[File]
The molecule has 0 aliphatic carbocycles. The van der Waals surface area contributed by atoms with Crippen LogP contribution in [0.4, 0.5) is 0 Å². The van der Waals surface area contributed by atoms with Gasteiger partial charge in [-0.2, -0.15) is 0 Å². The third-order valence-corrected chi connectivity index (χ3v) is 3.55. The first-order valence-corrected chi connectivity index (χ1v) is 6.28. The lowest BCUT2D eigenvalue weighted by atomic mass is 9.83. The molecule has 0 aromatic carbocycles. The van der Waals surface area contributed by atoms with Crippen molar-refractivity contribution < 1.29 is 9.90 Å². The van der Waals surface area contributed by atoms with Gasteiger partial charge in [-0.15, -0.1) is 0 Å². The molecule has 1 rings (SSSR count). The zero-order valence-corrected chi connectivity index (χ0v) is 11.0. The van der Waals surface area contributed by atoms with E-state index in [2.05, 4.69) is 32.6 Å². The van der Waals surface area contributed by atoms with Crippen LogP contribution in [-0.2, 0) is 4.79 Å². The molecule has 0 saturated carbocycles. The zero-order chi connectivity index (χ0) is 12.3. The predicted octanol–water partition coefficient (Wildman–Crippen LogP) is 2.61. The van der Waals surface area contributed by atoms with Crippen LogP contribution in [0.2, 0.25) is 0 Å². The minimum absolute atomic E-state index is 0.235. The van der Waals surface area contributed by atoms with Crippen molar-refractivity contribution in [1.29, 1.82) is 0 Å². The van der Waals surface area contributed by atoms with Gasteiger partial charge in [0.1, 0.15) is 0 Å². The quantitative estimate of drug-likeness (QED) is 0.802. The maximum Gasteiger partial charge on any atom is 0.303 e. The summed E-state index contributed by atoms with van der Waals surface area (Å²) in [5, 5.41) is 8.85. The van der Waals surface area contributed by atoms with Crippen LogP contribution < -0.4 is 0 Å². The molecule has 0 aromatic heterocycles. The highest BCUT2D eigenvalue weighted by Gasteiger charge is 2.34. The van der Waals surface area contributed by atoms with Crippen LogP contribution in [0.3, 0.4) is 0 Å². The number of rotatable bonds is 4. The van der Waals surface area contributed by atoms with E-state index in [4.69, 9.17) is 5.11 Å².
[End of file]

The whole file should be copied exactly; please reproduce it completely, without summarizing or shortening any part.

The molecule has 0 aliphatic carbocycles. The van der Waals surface area contributed by atoms with Crippen LogP contribution in [0.4, 0.5) is 0 Å². The van der Waals surface area contributed by atoms with Gasteiger partial charge in [-0.2, -0.15) is 0 Å². The third-order valence-corrected chi connectivity index (χ3v) is 3.55. The first-order valence-corrected chi connectivity index (χ1v) is 6.28. The lowest BCUT2D eigenvalue weighted by atomic mass is 9.83. The molecule has 0 aromatic carbocycles. The van der Waals surface area contributed by atoms with Crippen molar-refractivity contribution < 1.29 is 9.90 Å². The van der Waals surface area contributed by atoms with Gasteiger partial charge in [-0.15, -0.1) is 0 Å². The molecule has 1 rings (SSSR count). The zero-order valence-corrected chi connectivity index (χ0v) is 11.0. The van der Waals surface area contributed by atoms with E-state index in [2.05, 4.69) is 32.6 Å². The van der Waals surface area contributed by atoms with Crippen LogP contribution in [-0.2, 0) is 4.79 Å². The molecule has 0 saturated carbocycles. The zero-order chi connectivity index (χ0) is 12.3. The predicted octanol–water partition coefficient (Wildman–Crippen LogP) is 2.61. The van der Waals surface area contributed by atoms with Crippen LogP contribution in [0.2, 0.25) is 0 Å². The minimum absolute atomic E-state index is 0.235. The van der Waals surface area contributed by atoms with Crippen molar-refractivity contribution in [1.29, 1.82) is 0 Å². The van der Waals surface area contributed by atoms with Gasteiger partial charge in [0.1, 0.15) is 0 Å². The quantitative estimate of drug-likeness (QED) is 0.802. The maximum Gasteiger partial charge on any atom is 0.303 e. The summed E-state index contributed by atoms with van der Waals surface area (Å²) in [5, 5.41) is 8.85. The van der Waals surface area contributed by atoms with Crippen LogP contribution < -0.4 is 0 Å². The molecule has 0 aromatic heterocycles. The highest BCUT2D eigenvalue weighted by Gasteiger charge is 2.34. The van der Waals surface area contributed by atoms with Crippen LogP contribution in [0.3, 0.4) is 0 Å². The number of rotatable bonds is 4. The van der Waals surface area contributed by atoms with E-state index in [4.69, 9.17) is 5.11 Å².